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Thursday, September 29, 2022

Click here for an interactive map of showing the hydrant flushing schedule. Goshen Utilities will start the fall hydrant flushing program beginning Monday October 11th, 2021, through Friday October 15th, weather permitting. From Monday, October 10 through Friday October 14, the... more


Thursday, September 29, 2022

Norfolk Southern will close the railroad crossing at Main Street, north of downtown, to make repairs on the tracks. The closure will begin on Tuesday, Oct. 4 and will extend through Friday, Oct. 7. more


Wednesday, September 28, 2022

Goshen and its surrounding region has rich history as land of the Potawatomi and Miami nations. To honor Indigenous Peoples Day, the City of Goshen Community Relations Commission will provide an opportunity for residents of all ages to learn this history.  The CRC will host an Indigenous Peoples... more

Upcoming Events All »

Board of Works & Safety & Stormwater Board

Today, 2:00pm

To join the webinar, please copy and paste this link on your browser: Or call: (301) 715-8592 or 312 626 6799 Webinar ID: 847 4800 4365 Dial *9 to "raise hand" and speak during public comment

Downtown Goshen Economic Improvement District

Thursday, October 6, 2022, 7:30am

Community Relations Commission

Thursday, October 6, 2022, 7:00pm

E- Blog

E-Blog    Climate Action   Forestry  Electric Vehicles   Zero Waste   Sensory Trail


Learn what Environmental Resilience is all about.

Mission: To care for Goshen's unique ecosystems as we care for Goshen's neighborhoods.


Posted 9/26/2022 Conrad Liechty, Goshen College Sustainability Student Intern

Invasive Species Removal

This week, Rieth Interpretive Center was the host to several field trips from Goshen High School’s first-year Biology classes. The class recently finished a unit on human impacts and invasive species (organisms that cause ecological or economic harm in a new environment where they are not native) and joined forestry staff to help with the removal of some invasive species in the Dr. Larry Beachy Classified Forest. We were joined on Thursday morning by Ms. Wohlford’s honors class, who jumped straight into the woods to tackle a number of problem species. Our primary targets were honeysuckle, tree of heaven, burning bush, autumn olive, and privet, many of which the students learned to identify on their own by the end of the morning. 

    Although fall is typically the hardest time of year to identify invasive species, students quickly learned to pick out the opposite leaves of autumn olive and the squared-off stems of burning bush. They forged off the marked trails to expand their range, some of them getting into sticker and briar bushes in search of more invasives. By the end of their hour-long visit, they had accumulated a sizable pile of cuttings, bushes, and fully uprooted plants. The five different sections of biology students that visited helped to make significant progress in this section of the forest!

    While this may have been some students’ first visit to the Rieth Interpretive Center, it most likely will not be their last. The Center’s staff hosts events for students all the way from elementary to high school, inviting them to engage, discover nature, and find out more about the city’s parks. In fact, these high school biology students will most likely return in the spring to learn more about how the ecosystem differs throughout the seasons. While the invasive species may be easier to spot in the spring, they’ll have other topics to focus on, coordinated with their biology curriculum!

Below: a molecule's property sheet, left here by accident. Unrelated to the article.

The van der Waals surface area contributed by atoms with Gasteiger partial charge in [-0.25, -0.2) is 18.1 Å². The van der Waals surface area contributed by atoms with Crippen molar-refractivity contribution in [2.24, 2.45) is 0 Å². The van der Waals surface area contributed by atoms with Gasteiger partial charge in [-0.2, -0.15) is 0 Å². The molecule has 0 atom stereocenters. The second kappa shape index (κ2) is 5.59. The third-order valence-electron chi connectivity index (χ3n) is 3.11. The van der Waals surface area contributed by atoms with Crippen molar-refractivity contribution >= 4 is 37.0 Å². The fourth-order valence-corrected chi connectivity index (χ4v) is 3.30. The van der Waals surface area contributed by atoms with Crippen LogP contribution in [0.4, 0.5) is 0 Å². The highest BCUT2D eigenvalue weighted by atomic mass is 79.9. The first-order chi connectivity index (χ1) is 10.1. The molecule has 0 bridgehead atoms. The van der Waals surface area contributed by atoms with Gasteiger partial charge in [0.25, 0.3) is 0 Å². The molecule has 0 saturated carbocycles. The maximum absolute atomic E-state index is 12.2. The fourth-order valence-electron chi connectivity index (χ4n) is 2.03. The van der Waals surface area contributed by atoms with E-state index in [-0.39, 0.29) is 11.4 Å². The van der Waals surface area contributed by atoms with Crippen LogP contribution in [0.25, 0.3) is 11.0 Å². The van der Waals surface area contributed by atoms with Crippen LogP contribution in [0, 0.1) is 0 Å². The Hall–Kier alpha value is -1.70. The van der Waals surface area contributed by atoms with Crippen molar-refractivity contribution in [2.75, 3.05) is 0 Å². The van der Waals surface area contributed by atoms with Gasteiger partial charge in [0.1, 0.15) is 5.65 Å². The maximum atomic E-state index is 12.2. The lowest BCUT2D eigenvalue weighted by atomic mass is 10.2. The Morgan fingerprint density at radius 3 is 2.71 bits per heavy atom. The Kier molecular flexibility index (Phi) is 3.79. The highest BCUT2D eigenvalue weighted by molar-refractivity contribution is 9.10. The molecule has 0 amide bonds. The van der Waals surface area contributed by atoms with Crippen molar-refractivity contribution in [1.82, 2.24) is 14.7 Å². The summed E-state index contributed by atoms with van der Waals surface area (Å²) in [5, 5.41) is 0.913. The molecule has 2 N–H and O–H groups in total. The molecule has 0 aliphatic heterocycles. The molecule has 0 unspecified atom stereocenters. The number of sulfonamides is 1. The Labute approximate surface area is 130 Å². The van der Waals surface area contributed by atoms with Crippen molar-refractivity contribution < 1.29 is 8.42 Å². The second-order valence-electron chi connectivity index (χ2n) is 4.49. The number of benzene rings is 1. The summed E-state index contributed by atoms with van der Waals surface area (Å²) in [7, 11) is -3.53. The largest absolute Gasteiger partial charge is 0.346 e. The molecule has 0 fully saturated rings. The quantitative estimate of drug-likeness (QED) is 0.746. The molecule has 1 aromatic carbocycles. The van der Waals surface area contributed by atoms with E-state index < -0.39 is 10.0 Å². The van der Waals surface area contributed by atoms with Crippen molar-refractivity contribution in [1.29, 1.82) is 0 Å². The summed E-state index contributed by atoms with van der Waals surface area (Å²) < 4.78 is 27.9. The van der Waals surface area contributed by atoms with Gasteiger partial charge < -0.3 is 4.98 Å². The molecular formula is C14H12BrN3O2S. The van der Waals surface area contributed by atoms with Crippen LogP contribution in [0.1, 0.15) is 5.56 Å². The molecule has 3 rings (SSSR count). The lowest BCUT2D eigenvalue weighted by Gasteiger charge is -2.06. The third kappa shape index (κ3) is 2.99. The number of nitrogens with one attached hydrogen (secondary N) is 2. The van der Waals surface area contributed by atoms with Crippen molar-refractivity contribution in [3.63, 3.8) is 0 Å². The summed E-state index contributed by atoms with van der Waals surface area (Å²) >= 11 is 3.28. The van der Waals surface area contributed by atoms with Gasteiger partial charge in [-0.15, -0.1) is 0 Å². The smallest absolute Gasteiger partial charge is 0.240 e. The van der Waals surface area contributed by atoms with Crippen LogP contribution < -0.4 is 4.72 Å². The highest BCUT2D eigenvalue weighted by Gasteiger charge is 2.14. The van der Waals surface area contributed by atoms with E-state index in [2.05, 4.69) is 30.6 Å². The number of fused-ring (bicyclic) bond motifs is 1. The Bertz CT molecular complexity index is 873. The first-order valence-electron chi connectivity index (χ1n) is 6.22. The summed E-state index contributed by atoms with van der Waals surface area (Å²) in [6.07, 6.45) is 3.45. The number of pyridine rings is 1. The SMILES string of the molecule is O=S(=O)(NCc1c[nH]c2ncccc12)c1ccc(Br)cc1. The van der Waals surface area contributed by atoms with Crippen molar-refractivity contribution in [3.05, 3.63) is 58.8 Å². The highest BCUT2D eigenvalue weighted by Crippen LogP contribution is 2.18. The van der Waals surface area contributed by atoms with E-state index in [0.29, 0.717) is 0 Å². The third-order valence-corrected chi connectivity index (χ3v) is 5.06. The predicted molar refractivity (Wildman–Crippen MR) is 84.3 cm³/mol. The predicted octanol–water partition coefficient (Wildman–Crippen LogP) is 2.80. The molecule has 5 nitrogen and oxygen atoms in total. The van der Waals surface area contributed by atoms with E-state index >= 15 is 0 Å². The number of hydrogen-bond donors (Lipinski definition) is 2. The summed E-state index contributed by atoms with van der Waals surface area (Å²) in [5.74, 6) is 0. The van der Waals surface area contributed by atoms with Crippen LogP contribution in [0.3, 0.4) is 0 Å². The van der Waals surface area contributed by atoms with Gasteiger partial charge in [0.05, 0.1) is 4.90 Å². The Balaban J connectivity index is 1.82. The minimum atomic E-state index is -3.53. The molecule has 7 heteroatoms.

Posted 9/20/2022 Conrad Liechty, Goshen College Sustainability Student Intern

Did you know that trees in your neighborhood are taken care of by the city?

The Department of Environmental Resilience coordinates volunteers during the drier summer months, June - September, to keep younger trees in the City’s right-of-way watered and healthy. This year, the city is caring for 402 trees divided into five different routes. This week, I got the opportunity to ride along on one of the routes and meet Stan - one of the longest-term volunteers - and Roger, a parks employee of 45 years. 

    Stan originally went to Goshen College and graduated with a degree in biology. After a career in plant pathology, working both abroad and all across the United States, he returned to Goshen to retire. Several close friends, knowing his interest in biology, encouraged him to join the Goshen Tree Board. After serving his time and the introduction of Aaron Kingsley as the city forester, he stepped down from his role with the Tree Board, but continued to volunteer because he loves spending time outside and values the services the trees provide to the city. 

    We started our day at 8am, as Roger met Stan and I with a city truck and a full tank - roughly 1,000 gallons of water - to get going for the morning. Throughout our time together, Stan and I filled up the bags of 50-60 trees, filling them with 20 gallons each to get through the week. The route for the day took us to the northwest of Goshen, down Greene Rd. and back through Black Squirrel Golf Club. Along the way, Roger and Stan kept tabs on the health of the trees, chatted up residents, and caught up with each other. We ended the morning with less than 100 gallons of water left in the tank, as Stan and Roger prepared to go about the rest of their days. With only two more weeks in the watering season, the city is on track to distribute over 30,000 gallons of water to public trees throughout the summer. Because of the contributions of all of the volunteers, many newly planted trees throughout the city are thriving, providing all sorts of benefits and beautifying the city.